When a job opportunity is advertised a medical certificate is usually among the requirements needed; this is often the same when one applies to an institute of higher learning. A medical certificate is a document completed by a medical doctor certifying that the bearer has undergone a thorough physical and health exam and he/she is allowed to carry out duties assigned to him/her, without being harmful to others.
From this definition, I do understand the purpose of it in case of special jobs like being an astronaut, a pilot, a Special Forces member and a professional football player.
But does someone need it when he’s going for further studies or when he’s applying for most of the jobs that are on the market? By requesting this document, institutions are opposing the spirit embodied in various human rights declarations and our own Constitution, which explicitly prohibit discrimination based on physical disabilities among other things.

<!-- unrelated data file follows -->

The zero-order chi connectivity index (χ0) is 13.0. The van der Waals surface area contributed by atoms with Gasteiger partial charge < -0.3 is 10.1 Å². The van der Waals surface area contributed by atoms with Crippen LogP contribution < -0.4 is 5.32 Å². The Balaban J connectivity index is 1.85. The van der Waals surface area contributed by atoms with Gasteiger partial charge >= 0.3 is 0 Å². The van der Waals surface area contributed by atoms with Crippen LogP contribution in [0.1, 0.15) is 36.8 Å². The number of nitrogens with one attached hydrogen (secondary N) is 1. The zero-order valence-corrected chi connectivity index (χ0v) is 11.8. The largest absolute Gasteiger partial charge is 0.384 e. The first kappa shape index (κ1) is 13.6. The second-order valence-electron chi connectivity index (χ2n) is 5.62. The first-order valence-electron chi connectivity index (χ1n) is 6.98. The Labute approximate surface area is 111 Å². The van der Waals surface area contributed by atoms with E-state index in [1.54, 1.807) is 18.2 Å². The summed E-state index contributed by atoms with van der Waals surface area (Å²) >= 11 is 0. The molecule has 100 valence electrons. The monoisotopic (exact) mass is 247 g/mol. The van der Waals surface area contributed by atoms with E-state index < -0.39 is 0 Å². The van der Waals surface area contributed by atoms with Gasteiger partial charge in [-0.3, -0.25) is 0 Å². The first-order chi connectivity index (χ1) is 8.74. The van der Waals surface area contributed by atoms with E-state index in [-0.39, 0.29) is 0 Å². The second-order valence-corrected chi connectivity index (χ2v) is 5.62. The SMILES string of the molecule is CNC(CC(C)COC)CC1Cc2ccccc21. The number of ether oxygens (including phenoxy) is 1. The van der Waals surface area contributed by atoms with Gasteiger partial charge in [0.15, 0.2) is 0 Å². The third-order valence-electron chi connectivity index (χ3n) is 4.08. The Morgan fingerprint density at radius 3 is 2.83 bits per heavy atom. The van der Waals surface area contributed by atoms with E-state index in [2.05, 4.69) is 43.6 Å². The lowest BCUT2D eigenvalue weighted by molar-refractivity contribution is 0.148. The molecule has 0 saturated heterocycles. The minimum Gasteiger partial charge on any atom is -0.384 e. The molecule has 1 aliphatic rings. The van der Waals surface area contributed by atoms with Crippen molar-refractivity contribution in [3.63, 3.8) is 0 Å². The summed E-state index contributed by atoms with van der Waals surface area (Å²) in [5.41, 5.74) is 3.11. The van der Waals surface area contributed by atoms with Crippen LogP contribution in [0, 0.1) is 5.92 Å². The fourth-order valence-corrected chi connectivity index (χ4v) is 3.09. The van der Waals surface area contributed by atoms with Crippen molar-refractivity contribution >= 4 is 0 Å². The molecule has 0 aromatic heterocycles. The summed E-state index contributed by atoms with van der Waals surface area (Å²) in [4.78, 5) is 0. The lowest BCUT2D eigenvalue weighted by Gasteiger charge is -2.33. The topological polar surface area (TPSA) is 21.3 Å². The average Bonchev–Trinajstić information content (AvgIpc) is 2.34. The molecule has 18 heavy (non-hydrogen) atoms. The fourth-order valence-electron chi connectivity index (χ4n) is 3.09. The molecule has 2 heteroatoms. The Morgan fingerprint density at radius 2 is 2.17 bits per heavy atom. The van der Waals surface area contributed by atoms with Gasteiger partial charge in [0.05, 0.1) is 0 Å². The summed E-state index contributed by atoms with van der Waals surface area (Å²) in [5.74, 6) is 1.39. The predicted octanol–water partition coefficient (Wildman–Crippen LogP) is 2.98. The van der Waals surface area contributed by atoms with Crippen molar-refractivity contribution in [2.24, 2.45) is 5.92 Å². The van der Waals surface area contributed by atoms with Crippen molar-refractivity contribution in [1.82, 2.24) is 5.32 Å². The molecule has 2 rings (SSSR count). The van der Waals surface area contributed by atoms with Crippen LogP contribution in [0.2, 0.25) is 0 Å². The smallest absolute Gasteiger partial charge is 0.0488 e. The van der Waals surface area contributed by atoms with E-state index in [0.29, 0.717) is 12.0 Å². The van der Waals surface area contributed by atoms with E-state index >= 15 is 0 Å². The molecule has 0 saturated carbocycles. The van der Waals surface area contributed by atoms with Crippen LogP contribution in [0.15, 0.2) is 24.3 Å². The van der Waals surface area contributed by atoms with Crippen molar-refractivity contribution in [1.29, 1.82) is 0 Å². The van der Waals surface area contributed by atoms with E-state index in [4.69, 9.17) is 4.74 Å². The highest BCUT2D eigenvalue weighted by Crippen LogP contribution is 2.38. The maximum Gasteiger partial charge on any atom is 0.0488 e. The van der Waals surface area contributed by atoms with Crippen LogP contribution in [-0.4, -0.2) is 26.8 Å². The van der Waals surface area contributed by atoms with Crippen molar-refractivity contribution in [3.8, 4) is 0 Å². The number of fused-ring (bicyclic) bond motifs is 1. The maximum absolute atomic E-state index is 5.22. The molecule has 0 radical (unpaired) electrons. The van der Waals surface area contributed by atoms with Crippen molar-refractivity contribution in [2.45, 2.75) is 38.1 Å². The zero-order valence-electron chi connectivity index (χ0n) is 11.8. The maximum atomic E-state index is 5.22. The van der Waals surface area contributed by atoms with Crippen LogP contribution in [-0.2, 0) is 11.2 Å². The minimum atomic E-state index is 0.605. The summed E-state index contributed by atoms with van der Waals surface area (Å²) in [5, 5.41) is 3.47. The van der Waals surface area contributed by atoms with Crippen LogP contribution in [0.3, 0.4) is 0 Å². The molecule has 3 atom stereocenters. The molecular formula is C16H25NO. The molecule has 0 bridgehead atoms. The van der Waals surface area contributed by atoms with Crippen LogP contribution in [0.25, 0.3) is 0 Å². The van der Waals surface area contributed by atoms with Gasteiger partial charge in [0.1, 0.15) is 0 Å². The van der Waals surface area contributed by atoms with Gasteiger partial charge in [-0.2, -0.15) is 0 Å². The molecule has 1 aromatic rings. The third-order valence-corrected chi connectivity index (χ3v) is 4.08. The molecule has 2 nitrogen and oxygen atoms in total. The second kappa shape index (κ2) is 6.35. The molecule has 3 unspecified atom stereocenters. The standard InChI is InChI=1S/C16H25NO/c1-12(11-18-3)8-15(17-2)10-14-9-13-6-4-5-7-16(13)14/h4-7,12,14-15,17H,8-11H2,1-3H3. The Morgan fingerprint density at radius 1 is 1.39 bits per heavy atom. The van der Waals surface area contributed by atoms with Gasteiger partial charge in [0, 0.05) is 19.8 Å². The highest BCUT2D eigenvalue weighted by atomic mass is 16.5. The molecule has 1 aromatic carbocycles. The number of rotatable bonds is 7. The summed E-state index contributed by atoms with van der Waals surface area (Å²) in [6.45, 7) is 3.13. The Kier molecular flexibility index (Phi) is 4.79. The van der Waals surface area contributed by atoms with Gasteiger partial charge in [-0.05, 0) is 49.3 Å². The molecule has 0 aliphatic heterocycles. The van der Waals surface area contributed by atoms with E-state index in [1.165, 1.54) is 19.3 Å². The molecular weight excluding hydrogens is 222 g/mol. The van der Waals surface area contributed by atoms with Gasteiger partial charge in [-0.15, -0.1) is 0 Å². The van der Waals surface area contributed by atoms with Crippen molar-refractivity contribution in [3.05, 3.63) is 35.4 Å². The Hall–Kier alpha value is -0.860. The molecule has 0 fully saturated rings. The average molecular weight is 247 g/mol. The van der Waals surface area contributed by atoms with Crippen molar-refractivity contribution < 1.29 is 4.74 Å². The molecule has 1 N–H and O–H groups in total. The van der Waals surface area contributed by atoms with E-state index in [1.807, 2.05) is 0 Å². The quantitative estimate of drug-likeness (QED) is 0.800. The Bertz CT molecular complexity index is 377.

Now also regarding the fight against HIV/AIDS and its stigma, it’s unlawful to discriminate against someone because he/she’s HIV positive. Other infectious diseases, thanks to antibiotics, are now treatable.
If the purpose of the medical certificate is not to discriminate but to have an initial assessment of physical disabilities of prospect employees before recruitment that will help in evaluating the disability that may occur due to the job applied for, then the medical certificate we are using are wrongly designed.
These documents are not nuanced; to them it’s either black or white (fit or unfit) with no between like fit (or unfit) with this degree of physical disability or with this underlying health illness that nonetheless won’t (or will) prevent the bearer to fulfil correctly his duties.
So why are we still asked to present medical certificates that cost money, expire after three months and yet in essence are discriminatory?
Dr. Hirwa Kagabo